Winn of counsel), for appellant.
Preston, Wilkins & Martin, New York (Carmen Victoria
Markakis of counsel), for respondents.

Judgment, Supreme Court, New York County (Louis B. York, J.), entered October 22, 2004, which, after a nonjury trial, declared plaintiff obligated to defend and indemnify defendants Ferrell & Myers and Dwight Myers with respect to certain personal injury and wrongful death actions, unanimously affirmed, with costs.

The injuries occurred during a spectator stampede outside a celebrity basketball game, held at City College in December 1991, at which the teams were to be coached by defendants Dwight "Heavy D" Myers and Sean "Puff Daddy" Combs. The trial court found "no question that the policy covers Heavy D as an entertainer." The court rejected the argument that Endorsement C of the policy specifically limits coverage to claims against the corporate entity (Ferrell & Myers) when acting as "an entertainer, theatrical manager &/or agent," whereas Heavy D was acting only in an individual capacity. Plaintiff contends that rationally interpreted, Endorsement C should be limited to officers or employees of the corporation who were engaged in its business interests. Because this argument is raised for the first time on appeal, we decline [*2]to address it (see Dinneny v Allstate Ins. Co., 295 AD2d 797, 798-799 [2002]; Matter of ELRAC v Edwards, 270 AD2d 414, 415 [2000]).

THIS CONSTITUTES THE DECISION AND ORDER
OF THE SUPREME COURT, APPELLATE DIVISION, FIRST DEPARTMENT.

ENTERED: FEBRUARY 7, 2006

CLERK

In re Eagle Insurance Company v. Gueye

 


Law Offices of Peter E. Finning, Bethpage (Lawrence R. Miles
of counsel), for appellant.
Rivkin Radler LLP, Uniondale (Stuart M. Bodoff of counsel),
for State Farm Mutual Automobile Insurance Company,
respondent.

Order, Supreme Court, Bronx County (George D. Salerno, J.), entered December 13, 2004, which, in a proceeding by an insurer (Eagle) for a permanent stay of an uninsured motorist arbitration demanded by its insured (Gueye), in which the insurer for the offending vehicle (State Farm) had been joined as an additional respondent, found that State Farm had properly disclaimed coverage, denied Eagle's application for a permanent stay of arbitration and dismissed Eagle's petition, unanimously modified, on the law, to grant Eagle's application, and otherwise affirmed, without costs.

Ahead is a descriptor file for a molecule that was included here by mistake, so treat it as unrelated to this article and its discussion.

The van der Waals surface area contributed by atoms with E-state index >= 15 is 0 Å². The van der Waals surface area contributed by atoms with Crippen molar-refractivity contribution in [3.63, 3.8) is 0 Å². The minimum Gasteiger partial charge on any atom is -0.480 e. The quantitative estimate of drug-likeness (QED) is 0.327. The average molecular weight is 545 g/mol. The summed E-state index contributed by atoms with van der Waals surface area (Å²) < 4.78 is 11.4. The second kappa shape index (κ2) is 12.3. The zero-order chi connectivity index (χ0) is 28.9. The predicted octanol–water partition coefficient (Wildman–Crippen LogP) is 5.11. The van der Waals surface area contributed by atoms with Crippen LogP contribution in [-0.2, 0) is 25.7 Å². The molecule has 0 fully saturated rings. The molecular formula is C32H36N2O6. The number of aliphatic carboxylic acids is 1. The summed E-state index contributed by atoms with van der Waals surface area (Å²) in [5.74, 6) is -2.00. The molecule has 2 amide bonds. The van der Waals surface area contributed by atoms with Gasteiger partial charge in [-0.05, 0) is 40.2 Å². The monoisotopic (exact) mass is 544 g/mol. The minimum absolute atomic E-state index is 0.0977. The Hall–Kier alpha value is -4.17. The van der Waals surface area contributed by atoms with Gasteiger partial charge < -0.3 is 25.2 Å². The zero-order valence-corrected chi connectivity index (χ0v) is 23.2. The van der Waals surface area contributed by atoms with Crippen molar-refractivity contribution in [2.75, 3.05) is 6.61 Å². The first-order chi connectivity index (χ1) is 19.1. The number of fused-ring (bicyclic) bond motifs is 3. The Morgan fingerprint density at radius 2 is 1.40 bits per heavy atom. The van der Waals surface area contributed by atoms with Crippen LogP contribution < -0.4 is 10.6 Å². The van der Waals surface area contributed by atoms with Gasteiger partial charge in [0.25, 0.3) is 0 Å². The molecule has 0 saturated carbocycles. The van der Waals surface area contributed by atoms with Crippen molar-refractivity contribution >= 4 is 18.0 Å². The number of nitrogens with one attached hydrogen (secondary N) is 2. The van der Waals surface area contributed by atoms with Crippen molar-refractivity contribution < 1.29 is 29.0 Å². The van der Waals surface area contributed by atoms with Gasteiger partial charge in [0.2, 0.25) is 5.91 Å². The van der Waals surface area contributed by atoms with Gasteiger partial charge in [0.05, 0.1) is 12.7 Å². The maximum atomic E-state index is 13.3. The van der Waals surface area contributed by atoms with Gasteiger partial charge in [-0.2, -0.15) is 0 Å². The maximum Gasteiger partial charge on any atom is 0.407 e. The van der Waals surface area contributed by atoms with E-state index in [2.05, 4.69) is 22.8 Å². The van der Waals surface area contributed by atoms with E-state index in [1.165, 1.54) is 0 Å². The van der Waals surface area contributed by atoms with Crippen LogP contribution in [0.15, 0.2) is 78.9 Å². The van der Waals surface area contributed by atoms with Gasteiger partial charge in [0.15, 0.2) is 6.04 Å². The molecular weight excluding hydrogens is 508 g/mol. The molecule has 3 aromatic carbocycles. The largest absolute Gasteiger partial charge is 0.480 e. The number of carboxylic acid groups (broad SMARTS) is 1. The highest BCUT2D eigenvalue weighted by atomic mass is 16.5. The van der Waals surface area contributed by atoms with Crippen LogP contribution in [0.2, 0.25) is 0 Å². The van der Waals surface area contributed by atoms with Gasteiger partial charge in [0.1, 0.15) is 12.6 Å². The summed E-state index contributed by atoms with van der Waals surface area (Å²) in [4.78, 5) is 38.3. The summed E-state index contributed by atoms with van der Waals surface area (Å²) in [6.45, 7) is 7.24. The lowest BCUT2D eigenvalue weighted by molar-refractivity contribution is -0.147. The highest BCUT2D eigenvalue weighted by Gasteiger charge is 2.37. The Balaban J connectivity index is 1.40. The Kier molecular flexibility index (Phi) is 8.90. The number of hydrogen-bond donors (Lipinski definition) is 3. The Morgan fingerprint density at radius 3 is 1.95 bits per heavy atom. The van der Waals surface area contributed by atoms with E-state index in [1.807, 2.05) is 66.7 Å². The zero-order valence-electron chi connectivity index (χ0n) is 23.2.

Gueye demanded arbitration with Eagle after State Farm rejected his claim for bodily injuries on the ground that his injuries were not caused by an accident but rather an "intentional act," and also because unspecified policy violations by the owner and driver of the offending vehicle had resulted in a policy disclaimer. At the framed-issue hearing, while State Farm's claims investigator did speak of the lack of cooperation she received from the offending vehicle's owner and driver, it is clear, indeed undisputed, that the primary reason for State Farm's rejection of Gueye's claim was that the collision was staged. The application court credited the testimony of State Farm's claims investigator, but then inconsistently held that there was no basis for Eagle's application to stay arbitration once it had come into possession of the information obtained by State Farm's investigator. If, as the record amply demonstrates and the application court apparently found, State Farm was entitled to disclaim coverage of Gueye's injuries on the ground that they were not the result of an accident (see State Farm Mut. Auto Ins. Co. v Laguerre, 305 AD2d 490 [2003]), there can be no recovery for the same injuries under the uninsured motorist endorsement of Eagle's policy (see Matter of Allstate Ins. Co. v Massre, 14 AD3d 610 [2005]). We note that the record contains no
sworn statements by Gueye, and that Gueye does not appear on the appeal.

THIS CONSTITUTES THE DECISION AND ORDER [*2]
OF THE SUPREME COURT, APPELLATE DIVISION, FIRST DEPARTMENT.

ENTERED: FEBRUARY 7, 2006

CLERK

A.B. Medical Services  v. Motor Vehicle Accident Indemnification Corp

 

Appeal from an order of the Civil Court of the City of New York, Kings County (Manuel J. Mendez, J.), entered October 20, 2004. The order denied plaintiffs' motion for summary judgment and granted defendant's cross motion for summary judgment.

 

Order unanimously modified by providing that defendant's cross motion for summary judgment dismissing the complaint is denied as to plaintiffs A.B. Medical Services PLLC, D.A.V. Chiropractic P.C., Daniel Kim's Acupuncture P.C., and Somun [*2]
Acupuncture P.C., as assignees of Tsilya Lyukhter; as so modified, affirmed without costs.

In this action seeking to recover first-party no-fault benefits, defendant Motor Vehicle Accident Indemnification Corp. (MVAIC) opposed plaintiffs' motion for summary judgment and cross-moved for summary judgment in its favor on the ground, inter alia, that plaintiffs' assignors failed to file a timely notice of claim.

We note initially that the motion for summary judgment by plaintiff Square Synagogue Transportation Inc. was properly denied. Moreover, we find that defendant's cross motion for summary judgment dismissing the claims as to said plaintiff was properly granted. The record herein indicates that plaintiff Square Synagogue Transportation Inc. submitted its transportation costs subsequent to April 5, 2002, the effective date of the revised insurance regulations which "no longer permit the assignment to health care providers of benefits for non-health-related services (typically housekeeping and transportation expenses) (11 NYCRR 65-3.11[a]; Insurance Law § 5102 [a] [1])" (Matter of Medical Socy. of State of N.Y. v Serio, 100 NY2d 854, 871 [2003]). Such costs are "nonassignable" (id.) and must be dismissed (see A.B. Med. Servs. PLLC v Prudential Prop. & Cas. Ins. Co., 7 Misc 3d 14 [App Term, 2d & 11th Jud Dists 2005]).